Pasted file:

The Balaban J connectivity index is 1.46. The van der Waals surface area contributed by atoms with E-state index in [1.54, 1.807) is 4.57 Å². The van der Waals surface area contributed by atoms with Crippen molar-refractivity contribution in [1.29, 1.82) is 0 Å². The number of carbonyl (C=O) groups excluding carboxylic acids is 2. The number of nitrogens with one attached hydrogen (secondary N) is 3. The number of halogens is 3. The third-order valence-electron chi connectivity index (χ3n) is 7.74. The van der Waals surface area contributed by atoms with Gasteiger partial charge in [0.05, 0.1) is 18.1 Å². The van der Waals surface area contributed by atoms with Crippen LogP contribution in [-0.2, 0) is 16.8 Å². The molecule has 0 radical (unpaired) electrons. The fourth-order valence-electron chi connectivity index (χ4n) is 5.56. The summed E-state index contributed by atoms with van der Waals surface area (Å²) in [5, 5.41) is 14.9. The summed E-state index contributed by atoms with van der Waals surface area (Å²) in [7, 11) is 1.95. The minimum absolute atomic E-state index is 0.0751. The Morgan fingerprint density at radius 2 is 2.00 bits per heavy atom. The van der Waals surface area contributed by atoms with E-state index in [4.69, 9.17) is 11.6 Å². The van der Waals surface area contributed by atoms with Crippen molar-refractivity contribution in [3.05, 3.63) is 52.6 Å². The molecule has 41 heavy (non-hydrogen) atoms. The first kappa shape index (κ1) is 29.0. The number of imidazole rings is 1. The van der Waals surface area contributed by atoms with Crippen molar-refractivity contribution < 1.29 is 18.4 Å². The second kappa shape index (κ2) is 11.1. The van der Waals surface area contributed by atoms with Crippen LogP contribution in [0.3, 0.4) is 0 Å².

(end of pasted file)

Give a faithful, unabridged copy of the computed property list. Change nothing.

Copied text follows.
The Balaban J connectivity index is 1.46. The van der Waals surface area contributed by atoms with E-state index in [1.54, 1.807) is 4.57 Å². The van der Waals surface area contributed by atoms with Crippen molar-refractivity contribution in [1.29, 1.82) is 0 Å². The number of carbonyl (C=O) groups excluding carboxylic acids is 2. The number of nitrogens with one attached hydrogen (secondary N) is 3. The number of halogens is 3. The third-order valence-electron chi connectivity index (χ3n) is 7.74. The van der Waals surface area contributed by atoms with Gasteiger partial charge in [0.05, 0.1) is 18.1 Å². The van der Waals surface area contributed by atoms with Crippen LogP contribution in [-0.2, 0) is 16.8 Å². The molecule has 0 radical (unpaired) electrons. The fourth-order valence-electron chi connectivity index (χ4n) is 5.56. The summed E-state index contributed by atoms with van der Waals surface area (Å²) in [5, 5.41) is 14.9. The summed E-state index contributed by atoms with van der Waals surface area (Å²) in [7, 11) is 1.95. The minimum absolute atomic E-state index is 0.0751. The Morgan fingerprint density at radius 2 is 2.00 bits per heavy atom. The van der Waals surface area contributed by atoms with E-state index in [4.69, 9.17) is 11.6 Å². The van der Waals surface area contributed by atoms with Crippen molar-refractivity contribution in [3.05, 3.63) is 52.6 Å². The molecule has 41 heavy (non-hydrogen) atoms. The first kappa shape index (κ1) is 29.0. The number of imidazole rings is 1. The van der Waals surface area contributed by atoms with Crippen molar-refractivity contribution < 1.29 is 18.4 Å². The second kappa shape index (κ2) is 11.1. The van der Waals surface area contributed by atoms with Crippen LogP contribution in [0.3, 0.4) is 0 Å².